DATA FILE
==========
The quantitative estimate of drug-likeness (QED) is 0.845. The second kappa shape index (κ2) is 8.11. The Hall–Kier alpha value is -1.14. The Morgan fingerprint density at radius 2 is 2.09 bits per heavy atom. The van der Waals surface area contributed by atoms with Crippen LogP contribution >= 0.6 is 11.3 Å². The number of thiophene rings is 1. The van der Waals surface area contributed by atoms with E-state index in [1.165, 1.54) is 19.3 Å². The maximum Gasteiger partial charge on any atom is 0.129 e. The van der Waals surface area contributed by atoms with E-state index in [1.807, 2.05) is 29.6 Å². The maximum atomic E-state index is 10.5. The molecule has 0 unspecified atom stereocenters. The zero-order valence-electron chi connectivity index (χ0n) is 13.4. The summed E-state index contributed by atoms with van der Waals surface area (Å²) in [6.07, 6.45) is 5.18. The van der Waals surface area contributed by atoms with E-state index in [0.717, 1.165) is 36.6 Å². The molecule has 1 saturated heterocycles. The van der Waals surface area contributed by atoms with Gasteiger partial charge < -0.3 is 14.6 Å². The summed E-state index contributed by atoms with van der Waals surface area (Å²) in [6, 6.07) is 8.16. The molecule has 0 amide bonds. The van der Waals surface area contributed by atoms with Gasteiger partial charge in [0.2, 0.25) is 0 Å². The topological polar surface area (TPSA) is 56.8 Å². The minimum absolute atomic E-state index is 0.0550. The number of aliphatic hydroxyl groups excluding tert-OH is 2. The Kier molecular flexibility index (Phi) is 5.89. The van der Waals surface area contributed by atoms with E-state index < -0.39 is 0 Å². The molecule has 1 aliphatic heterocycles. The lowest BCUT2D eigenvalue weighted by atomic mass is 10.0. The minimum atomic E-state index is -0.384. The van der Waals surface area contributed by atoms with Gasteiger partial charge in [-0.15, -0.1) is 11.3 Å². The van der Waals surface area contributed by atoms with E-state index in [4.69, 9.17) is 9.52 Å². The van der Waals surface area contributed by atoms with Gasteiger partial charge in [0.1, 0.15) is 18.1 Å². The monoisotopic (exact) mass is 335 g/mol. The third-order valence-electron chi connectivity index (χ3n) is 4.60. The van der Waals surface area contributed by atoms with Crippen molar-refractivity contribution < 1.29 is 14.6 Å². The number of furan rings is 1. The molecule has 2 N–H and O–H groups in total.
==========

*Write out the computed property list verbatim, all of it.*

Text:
The quantitative estimate of drug-likeness (QED) is 0.845. The second kappa shape index (κ2) is 8.11. The Hall–Kier alpha value is -1.14. The Morgan fingerprint density at radius 2 is 2.09 bits per heavy atom. The van der Waals surface area contributed by atoms with Crippen LogP contribution >= 0.6 is 11.3 Å². The number of thiophene rings is 1. The van der Waals surface area contributed by atoms with E-state index in [1.165, 1.54) is 19.3 Å². The maximum Gasteiger partial charge on any atom is 0.129 e. The van der Waals surface area contributed by atoms with E-state index in [1.807, 2.05) is 29.6 Å². The maximum atomic E-state index is 10.5. The molecule has 0 unspecified atom stereocenters. The zero-order valence-electron chi connectivity index (χ0n) is 13.4. The summed E-state index contributed by atoms with van der Waals surface area (Å²) in [6.07, 6.45) is 5.18. The van der Waals surface area contributed by atoms with E-state index in [0.717, 1.165) is 36.6 Å². The molecule has 1 saturated heterocycles. The van der Waals surface area contributed by atoms with Gasteiger partial charge < -0.3 is 14.6 Å². The summed E-state index contributed by atoms with van der Waals surface area (Å²) in [6, 6.07) is 8.16. The molecule has 0 amide bonds. The van der Waals surface area contributed by atoms with Gasteiger partial charge in [0.2, 0.25) is 0 Å². The topological polar surface area (TPSA) is 56.8 Å². The minimum absolute atomic E-state index is 0.0550. The number of aliphatic hydroxyl groups excluding tert-OH is 2. The Kier molecular flexibility index (Phi) is 5.89. The van der Waals surface area contributed by atoms with E-state index < -0.39 is 0 Å². The molecule has 1 aliphatic heterocycles. The lowest BCUT2D eigenvalue weighted by atomic mass is 10.0. The minimum atomic E-state index is -0.384. The van der Waals surface area contributed by atoms with Gasteiger partial charge in [-0.15, -0.1) is 11.3 Å². The van der Waals surface area contributed by atoms with E-state index in [4.69, 9.17) is 9.52 Å². The van der Waals surface area contributed by atoms with Gasteiger partial charge in [0.1, 0.15) is 18.1 Å². The monoisotopic (exact) mass is 335 g/mol. The third-order valence-electron chi connectivity index (χ3n) is 4.60. The van der Waals surface area contributed by atoms with Crippen molar-refractivity contribution < 1.29 is 14.6 Å². The number of furan rings is 1. The molecule has 2 N–H and O–H groups in total.